It's been eight years since the death of her husband, leaving her to raise their son on her own. Both her son and her small business are thriving, and True's life is full. Coming up on 43 makes True realize that there is an empty space in her life that friends and family cannot fill. She feels her youth and beauty slipping away, and the possibility for romance has never seemed more remote.
But everything changes the moment True and her beloved assistant, Isabelle, slide into a snow-filled ditch on the drive home. Saved by a young man she met earlier at the restaurant, True comes face to face with the opportunity to let love back into her life, that is, if she can overcome her own fears, and if these two spirits can find a way to tame each other's wild hearts and curb each other's supremely independent natures.
©2003 Jacquelyn Mitchard; (P)2003 HarperCollins Publishers
"Mitchard's characters are appealing." (Booklist)
"Narrator Robin Miles delivers the story in straightforward fashion and creates various voices and accents from Cape Cod to New Orleans to color the dialogue." (AudioFile)
This is a compelling book that packs more living into twelve months than most people experience in a lifetime. The author creatively winds the story through a complex tapestry of characters and cultures while tackling the issues of age differences and the tensions between male/female priorities in life -- quite a challenge and for the most part, successfully handled. Character development is a real strength of this author and it was delight to hear all the details she chose to paint a continually evolving picture of the major characters.
Perhaps it was the strength of the character development that led to my significant disappointment with the last quarter of this novel. When faced with their biggest challenges, the protagonists that had been so deftly created to be bigger than life suddenly seemed to diminish like a deflating balloon. The rationale for their actions and their final decisions were trite and immature; the resolution to their dilemma (very predictable) seemed very out of sync with the supposed maturing of the characters. A canvas created for a spectacular climax was completely wasted on a wimpy ending.
Three-quarters of the way through I was certain this was a 5-star book and I was making a list of the people I wanted to share it with. I'll give three stars for the quality of writing, the creativity of the story and the characters that are truly brought to life. But I'd recommend reading it only three-quarters of the way and then imagining your own ending.
Although the beginning was hard to follow, overall this was a great book. It moved along with its twists and turns of everyday life. The end could have been done with more of a plot ....... it just lagged.
I really wanted to like this book, but I did not enjoy it at all.
The book seemed to plod along and about half way through I just stopped being interested in what was going to happen next.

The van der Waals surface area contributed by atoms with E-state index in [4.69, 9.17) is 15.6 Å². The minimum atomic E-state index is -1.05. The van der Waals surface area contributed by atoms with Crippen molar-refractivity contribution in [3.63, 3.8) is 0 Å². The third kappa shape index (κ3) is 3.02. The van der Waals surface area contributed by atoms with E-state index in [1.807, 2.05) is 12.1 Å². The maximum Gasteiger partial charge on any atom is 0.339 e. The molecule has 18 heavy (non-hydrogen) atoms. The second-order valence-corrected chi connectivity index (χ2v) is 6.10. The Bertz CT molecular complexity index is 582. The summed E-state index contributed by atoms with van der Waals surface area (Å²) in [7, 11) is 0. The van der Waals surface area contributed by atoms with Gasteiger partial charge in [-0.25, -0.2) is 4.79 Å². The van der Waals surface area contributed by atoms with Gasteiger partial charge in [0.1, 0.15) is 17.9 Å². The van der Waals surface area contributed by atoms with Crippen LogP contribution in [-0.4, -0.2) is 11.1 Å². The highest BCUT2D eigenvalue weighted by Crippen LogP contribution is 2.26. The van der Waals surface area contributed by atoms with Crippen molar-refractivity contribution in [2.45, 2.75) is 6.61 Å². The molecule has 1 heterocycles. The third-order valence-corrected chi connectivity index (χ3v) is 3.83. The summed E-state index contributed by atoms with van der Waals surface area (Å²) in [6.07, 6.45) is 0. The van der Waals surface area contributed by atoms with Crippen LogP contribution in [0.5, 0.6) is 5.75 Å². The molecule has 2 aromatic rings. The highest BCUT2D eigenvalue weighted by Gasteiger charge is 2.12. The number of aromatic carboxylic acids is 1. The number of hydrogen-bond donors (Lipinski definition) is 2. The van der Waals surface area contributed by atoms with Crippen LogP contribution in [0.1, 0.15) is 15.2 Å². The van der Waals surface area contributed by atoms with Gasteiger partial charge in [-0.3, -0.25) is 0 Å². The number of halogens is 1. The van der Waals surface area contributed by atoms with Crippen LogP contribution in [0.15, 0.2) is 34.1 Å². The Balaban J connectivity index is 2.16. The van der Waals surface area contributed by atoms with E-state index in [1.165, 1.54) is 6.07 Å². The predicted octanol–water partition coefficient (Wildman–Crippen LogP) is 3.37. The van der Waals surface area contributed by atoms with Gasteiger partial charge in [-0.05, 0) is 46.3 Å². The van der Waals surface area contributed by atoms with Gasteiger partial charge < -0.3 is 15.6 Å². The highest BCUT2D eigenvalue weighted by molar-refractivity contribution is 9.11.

The narration seemed to make True, the main character, even more whingy and annoying than I imagine she appears in the written form.
If the quality of a book is determined by its ability to emotionally engage the reader/listener, then this is a good book. However, in order to like this book, you better like selfish, arrogant, power hungry, heartless women who speak of but are unable to love.
The book's main character, True, turns 43, is widowed, and a successful business woman. When she recognizes that she needs a husband and a father for her 10 year old boy, she approaches the problem like she does as Founder, President and CEO of her company "12 Times Blessed". She picks a man who is significantly younger, less educated, and finacially less secure. Incidentally, virtually all her personal friends and relationships are either employees or, like her mother, financially dependent on her.
When her husband, Hank, makes a questionable decision, she predictably seizes the opportunity to establish her supremacy in their relationship. The book culminates in her blissfully dictating her terms of endearment to her husband, her mother and her brother ... and everybody else.
The book is classified as a romance, however, I find nothing romantic in the story at all.
I choose this book because "Breakdown Lane" was one of my favorite Audible listens. I had also listened to "Cage of Stars" and although it doesn't stand out as a favorite, I do remember enjoying it. I was extremely disappointed in this book. When I tried to pinpoint what the problem was with this book, I think it all boils down to the fact that I didn't care about any of the characters. Some were annoying & others were forgetable. I am sort of a snob about abridged books because I don't want someone else deciding what is important and what isn't in a book, but I can see that this book would have probably benefited by being abridged. There was no reason for it to drag on for as long as it did. I am not going to give up on Ms. Mitchard, but I will definitely pay close attention to what other reviewers say next time.
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